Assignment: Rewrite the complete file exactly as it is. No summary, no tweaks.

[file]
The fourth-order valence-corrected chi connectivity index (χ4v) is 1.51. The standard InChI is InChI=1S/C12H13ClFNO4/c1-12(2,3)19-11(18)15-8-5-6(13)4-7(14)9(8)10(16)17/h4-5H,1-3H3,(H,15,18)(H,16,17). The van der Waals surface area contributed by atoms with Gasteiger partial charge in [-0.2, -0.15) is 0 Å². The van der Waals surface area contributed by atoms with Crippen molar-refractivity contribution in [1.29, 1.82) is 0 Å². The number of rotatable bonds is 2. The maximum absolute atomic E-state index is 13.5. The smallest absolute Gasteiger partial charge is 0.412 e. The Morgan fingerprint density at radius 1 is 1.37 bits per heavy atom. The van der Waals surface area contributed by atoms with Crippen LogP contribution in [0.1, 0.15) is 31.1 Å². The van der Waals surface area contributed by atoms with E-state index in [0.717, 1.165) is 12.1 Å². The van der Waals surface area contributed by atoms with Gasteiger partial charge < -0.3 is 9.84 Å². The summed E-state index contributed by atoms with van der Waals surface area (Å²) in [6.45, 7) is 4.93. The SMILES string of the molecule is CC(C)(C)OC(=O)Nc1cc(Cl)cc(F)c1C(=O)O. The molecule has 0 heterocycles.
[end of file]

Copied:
The fourth-order valence-corrected chi connectivity index (χ4v) is 1.51. The standard InChI is InChI=1S/C12H13ClFNO4/c1-12(2,3)19-11(18)15-8-5-6(13)4-7(14)9(8)10(16)17/h4-5H,1-3H3,(H,15,18)(H,16,17). The van der Waals surface area contributed by atoms with Gasteiger partial charge in [-0.2, -0.15) is 0 Å². The van der Waals surface area contributed by atoms with Crippen molar-refractivity contribution in [1.29, 1.82) is 0 Å². The number of rotatable bonds is 2. The maximum absolute atomic E-state index is 13.5. The smallest absolute Gasteiger partial charge is 0.412 e. The Morgan fingerprint density at radius 1 is 1.37 bits per heavy atom. The van der Waals surface area contributed by atoms with Crippen LogP contribution in [0.1, 0.15) is 31.1 Å². The van der Waals surface area contributed by atoms with E-state index in [0.717, 1.165) is 12.1 Å². The van der Waals surface area contributed by atoms with Gasteiger partial charge < -0.3 is 9.84 Å². The summed E-state index contributed by atoms with van der Waals surface area (Å²) in [6.45, 7) is 4.93. The SMILES string of the molecule is CC(C)(C)OC(=O)Nc1cc(Cl)cc(F)c1C(=O)O. The molecule has 0 heterocycles.